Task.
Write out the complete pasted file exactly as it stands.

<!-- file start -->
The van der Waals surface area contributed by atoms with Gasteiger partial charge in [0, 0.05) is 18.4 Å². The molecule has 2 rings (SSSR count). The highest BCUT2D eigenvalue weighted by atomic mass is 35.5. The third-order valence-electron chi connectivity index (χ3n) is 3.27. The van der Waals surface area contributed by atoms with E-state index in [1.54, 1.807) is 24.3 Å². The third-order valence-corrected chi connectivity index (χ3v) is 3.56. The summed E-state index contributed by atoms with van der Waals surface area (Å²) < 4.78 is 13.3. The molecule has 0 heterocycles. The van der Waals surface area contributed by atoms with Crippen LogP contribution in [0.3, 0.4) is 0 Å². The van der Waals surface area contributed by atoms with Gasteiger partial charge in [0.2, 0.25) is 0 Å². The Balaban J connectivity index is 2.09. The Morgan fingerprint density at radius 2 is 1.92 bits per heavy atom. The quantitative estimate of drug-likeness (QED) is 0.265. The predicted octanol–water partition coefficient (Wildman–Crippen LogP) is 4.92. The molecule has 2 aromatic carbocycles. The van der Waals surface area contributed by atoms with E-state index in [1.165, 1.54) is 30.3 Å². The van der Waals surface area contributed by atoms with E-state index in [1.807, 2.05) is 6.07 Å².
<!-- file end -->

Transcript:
The van der Waals surface area contributed by atoms with Gasteiger partial charge in [0, 0.05) is 18.4 Å². The molecule has 2 rings (SSSR count). The highest BCUT2D eigenvalue weighted by atomic mass is 35.5. The third-order valence-electron chi connectivity index (χ3n) is 3.27. The van der Waals surface area contributed by atoms with E-state index in [1.54, 1.807) is 24.3 Å². The third-order valence-corrected chi connectivity index (χ3v) is 3.56. The summed E-state index contributed by atoms with van der Waals surface area (Å²) < 4.78 is 13.3. The molecule has 0 heterocycles. The van der Waals surface area contributed by atoms with Crippen LogP contribution in [0.3, 0.4) is 0 Å². The van der Waals surface area contributed by atoms with Gasteiger partial charge in [0.2, 0.25) is 0 Å². The Balaban J connectivity index is 2.09. The Morgan fingerprint density at radius 2 is 1.92 bits per heavy atom. The quantitative estimate of drug-likeness (QED) is 0.265. The predicted octanol–water partition coefficient (Wildman–Crippen LogP) is 4.92. The molecule has 2 aromatic carbocycles. The van der Waals surface area contributed by atoms with E-state index in [1.165, 1.54) is 30.3 Å². The van der Waals surface area contributed by atoms with E-state index in [1.807, 2.05) is 6.07 Å².